NASA's Cassini spacecraft may have found evidence of liquid water reservoirs that erupt in geysers on Saturn's moon Enceladus. The rare occurrence of liquid water so near the surface raises many new questions about the mysterious moon.
"We realize that this is a radical conclusion -- that we may have evidence for liquid water within a body so small and so cold," said Cassini imaging team leader Carolyn Porco. "If we are right, we have significantly broadened the diversity of solar system environments where we might possibly have conditions suitable for living organisms."
High-resolution Cassini images show icy jets and towering plumes ejecting large quantities of particles at high speed. Scientists examined several models to explain the process. They ruled out the idea the particles are produced or blown off the moon's surface by vapor created when warm water ice converts to a gas. Instead, scientists have found evidence for a much more exciting possibility. The jets might be erupting from near-surface pockets of liquid water above freezing.
"We previously knew of at most three places where active volcanism exists: Jupiter's moon Io, Earth, and possibly Neptune's moon Triton. Cassini changed all that, making Enceladus the latest member of this very exclusive club, and one of the most exciting places in the solar system," said Cassini scientist John Spencer.
"Other moons in the solar system have liquid-water oceans covered by kilometers of icy crust," said atmospheric scientist Andrew Ingersoll. "What's different here is that pockets of liquid water may be no more than tens of meters below the surface."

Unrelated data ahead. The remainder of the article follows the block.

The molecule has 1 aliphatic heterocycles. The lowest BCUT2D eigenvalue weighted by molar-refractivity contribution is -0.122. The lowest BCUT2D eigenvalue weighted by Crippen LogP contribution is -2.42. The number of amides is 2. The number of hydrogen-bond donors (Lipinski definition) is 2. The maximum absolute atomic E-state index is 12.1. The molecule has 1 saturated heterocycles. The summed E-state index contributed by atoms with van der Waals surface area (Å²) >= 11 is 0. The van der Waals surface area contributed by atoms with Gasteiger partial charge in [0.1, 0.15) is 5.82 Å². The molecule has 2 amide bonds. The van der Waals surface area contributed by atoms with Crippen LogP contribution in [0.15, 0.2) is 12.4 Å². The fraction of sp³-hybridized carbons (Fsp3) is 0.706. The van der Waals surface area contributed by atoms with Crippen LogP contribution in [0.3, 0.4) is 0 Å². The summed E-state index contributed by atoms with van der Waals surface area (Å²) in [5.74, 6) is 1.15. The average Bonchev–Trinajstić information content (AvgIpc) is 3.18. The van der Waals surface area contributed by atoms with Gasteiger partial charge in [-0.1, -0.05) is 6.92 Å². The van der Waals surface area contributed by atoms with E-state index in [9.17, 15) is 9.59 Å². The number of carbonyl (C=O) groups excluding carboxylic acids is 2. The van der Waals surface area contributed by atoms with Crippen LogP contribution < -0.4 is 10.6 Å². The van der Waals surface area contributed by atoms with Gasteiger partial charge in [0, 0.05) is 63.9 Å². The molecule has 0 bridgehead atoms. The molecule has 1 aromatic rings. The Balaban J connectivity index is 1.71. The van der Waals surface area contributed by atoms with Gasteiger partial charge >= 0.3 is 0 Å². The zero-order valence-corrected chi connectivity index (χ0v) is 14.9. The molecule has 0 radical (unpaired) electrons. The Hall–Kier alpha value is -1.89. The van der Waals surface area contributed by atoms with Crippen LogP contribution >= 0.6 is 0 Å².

"As Cassini approached Saturn, we discovered the Saturnian system is filled with oxygen atoms. At the time we had no idea where the oxygen was coming from," said scientist Candy Hansen. "Now we know Enceladus is spewing out water molecules, which break down into oxygen and hydrogen."
Scientists still have many questions. Why is Enceladus so active? Are other sites on Enceladus active? Might this activity have been continuous enough over the moon's history for life to have had a chance to take hold in the moon's interior?
In the spring of 2008, scientists will get another chance to look at Enceladus when Cassini flies within 220 miles, but much work remains after the spacecraft's four-year prime mission is over.
"There's no question, along with the moon Titan, Enceladus should be a very high priority for us. Saturn has given us two exciting worlds to explore," said Cassini scientist Jonathan Lunine.